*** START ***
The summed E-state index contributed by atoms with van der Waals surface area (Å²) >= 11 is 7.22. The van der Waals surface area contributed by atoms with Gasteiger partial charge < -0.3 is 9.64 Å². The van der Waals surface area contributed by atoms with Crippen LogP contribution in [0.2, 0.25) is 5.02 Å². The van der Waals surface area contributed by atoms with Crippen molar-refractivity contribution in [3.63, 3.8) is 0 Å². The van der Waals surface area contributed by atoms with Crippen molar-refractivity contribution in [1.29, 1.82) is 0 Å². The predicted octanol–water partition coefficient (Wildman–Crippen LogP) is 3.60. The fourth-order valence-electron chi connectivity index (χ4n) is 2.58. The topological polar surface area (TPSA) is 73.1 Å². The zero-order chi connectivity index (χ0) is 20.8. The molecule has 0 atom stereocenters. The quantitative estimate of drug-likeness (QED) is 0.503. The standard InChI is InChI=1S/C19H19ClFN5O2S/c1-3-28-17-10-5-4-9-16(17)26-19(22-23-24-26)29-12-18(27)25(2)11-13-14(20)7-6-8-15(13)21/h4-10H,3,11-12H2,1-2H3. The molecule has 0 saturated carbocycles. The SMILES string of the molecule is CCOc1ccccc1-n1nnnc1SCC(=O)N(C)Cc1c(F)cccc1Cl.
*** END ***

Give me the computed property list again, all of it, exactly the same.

The summed E-state index contributed by atoms with van der Waals surface area (Å²) >= 11 is 7.22. The van der Waals surface area contributed by atoms with Gasteiger partial charge < -0.3 is 9.64 Å². The van der Waals surface area contributed by atoms with Crippen LogP contribution in [0.2, 0.25) is 5.02 Å². The van der Waals surface area contributed by atoms with Crippen molar-refractivity contribution in [3.63, 3.8) is 0 Å². The van der Waals surface area contributed by atoms with Crippen molar-refractivity contribution in [1.29, 1.82) is 0 Å². The predicted octanol–water partition coefficient (Wildman–Crippen LogP) is 3.60. The fourth-order valence-electron chi connectivity index (χ4n) is 2.58. The topological polar surface area (TPSA) is 73.1 Å². The zero-order chi connectivity index (χ0) is 20.8. The molecule has 0 atom stereocenters. The quantitative estimate of drug-likeness (QED) is 0.503. The standard InChI is InChI=1S/C19H19ClFN5O2S/c1-3-28-17-10-5-4-9-16(17)26-19(22-23-24-26)29-12-18(27)25(2)11-13-14(20)7-6-8-15(13)21/h4-10H,3,11-12H2,1-2H3. The molecule has 0 saturated carbocycles. The SMILES string of the molecule is CCOc1ccccc1-n1nnnc1SCC(=O)N(C)Cc1c(F)cccc1Cl.